Life after Cheers

George Wendt gets jury duty
By LIZA WEISSTUCH  |  October 31, 2006

Richard Thomas and George Wendt

I saw Twelve Angry Men, the black-and-white 1957 film, in high school in the 1990s. I remember it as a musty period piece — a dozen nameless talking heads in a stuffy jury room playing hot potato with the fate of a young murder suspect. No action, barely a set, just a dash of Agatha Christie–esque whodunit. But a more recent viewing made it clear that Reginald Rose’s script is no more a period piece thanMacbeth. The foundations of the American justice system, after all, have remained where our forefathers set them.

When Roundabout Theatre Company associate artistic director Scott Ellis (who comes from a family of lawyers) blew the dust off the script and brought the show to Broadway for the first time in 2004, it wasn’t for nostalgia’s sake. Given the proliferation of courtroom dramas and legal fiction in pop culture, it’s hardly surprising that Twelve Angry Men became the Roundabout’s longest-running production, lasting 32 weeks.

George Wendt, who plays the foreman (Juror #1) in the touring version of the Roundabout production that comes to the Colonial Theatre on Tuesday, is best known for Norm on Cheers , but he got his start in the politically oriented comic troupe Second City. He says the play speaks directly to current events “because it deals with the rights of the accused. People will see a lot of resonance with the situation going down today” — by which he means Guantánamo. “We’re more or less looking at sort of death of habeas corpus in a way. Nobody can tell how these things will play out, but it’s an icky precedent to not know what you’re being accused of. The rights of accused are a cornerstone in the Bill of Rights. Once habeas corpus is out of the mix, the others fall down like dominoes.”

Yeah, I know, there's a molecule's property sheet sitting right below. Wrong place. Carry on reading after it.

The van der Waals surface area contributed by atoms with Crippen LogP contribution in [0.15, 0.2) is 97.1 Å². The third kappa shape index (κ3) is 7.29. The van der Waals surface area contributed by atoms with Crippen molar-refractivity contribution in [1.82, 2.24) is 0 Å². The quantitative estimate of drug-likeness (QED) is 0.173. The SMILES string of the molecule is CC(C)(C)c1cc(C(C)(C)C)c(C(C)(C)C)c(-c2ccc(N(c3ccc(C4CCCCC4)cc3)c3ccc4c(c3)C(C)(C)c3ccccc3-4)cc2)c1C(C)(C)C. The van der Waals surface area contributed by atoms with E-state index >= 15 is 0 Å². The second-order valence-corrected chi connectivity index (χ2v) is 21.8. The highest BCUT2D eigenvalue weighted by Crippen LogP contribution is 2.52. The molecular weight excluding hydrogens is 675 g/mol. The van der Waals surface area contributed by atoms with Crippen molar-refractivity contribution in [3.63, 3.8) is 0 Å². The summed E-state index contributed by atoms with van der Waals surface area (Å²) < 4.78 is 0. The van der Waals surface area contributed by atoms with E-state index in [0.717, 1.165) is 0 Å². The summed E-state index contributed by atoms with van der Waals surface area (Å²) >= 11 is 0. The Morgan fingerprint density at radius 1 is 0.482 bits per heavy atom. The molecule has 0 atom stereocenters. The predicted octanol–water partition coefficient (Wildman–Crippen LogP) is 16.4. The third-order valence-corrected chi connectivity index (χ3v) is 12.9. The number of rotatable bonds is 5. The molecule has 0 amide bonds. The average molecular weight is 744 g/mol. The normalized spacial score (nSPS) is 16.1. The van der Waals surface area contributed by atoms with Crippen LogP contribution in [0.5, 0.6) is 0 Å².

Rose adapted the script that he originally wrote in 1954 for the CBS drama series Studio One . The film, Sidney Lumet’s directorial debut, fielded a legendary cast that included Henry Fonda and Lee J. Cobb. Yes, the current production stays faithful to the Father Knows Best– era haircuts, wardrobe, and clipped speech patterns, but those are surface details. What’s contemporary is how each man wrestles with his conscience as the group deliberate.

“It’s a good piece of drama, and that means it’s about people,” Wendt elaborates. “These people are not just archetypes. Their relationships and ideas are important, they’re human beings well crafted by Rose with frailties and strengths and prejudices and lack thereof. Little by little their stories come to light, and it’s less of a whodunit than a who-might-not-have-done-it-with-a-reasonable-doubt. But it’s not a civics class, it’s a crackling piece of theater that moves by like a locomotive — it’s a blindingly fast 90 minutes. The net effect is ‘Wow.’ ”

TWELVE ANGRY MEN | Colonial Theatre, 106 Boylston St, Boston | November 7-19 | $32.50-$72.50 | 617.931.ARTS or

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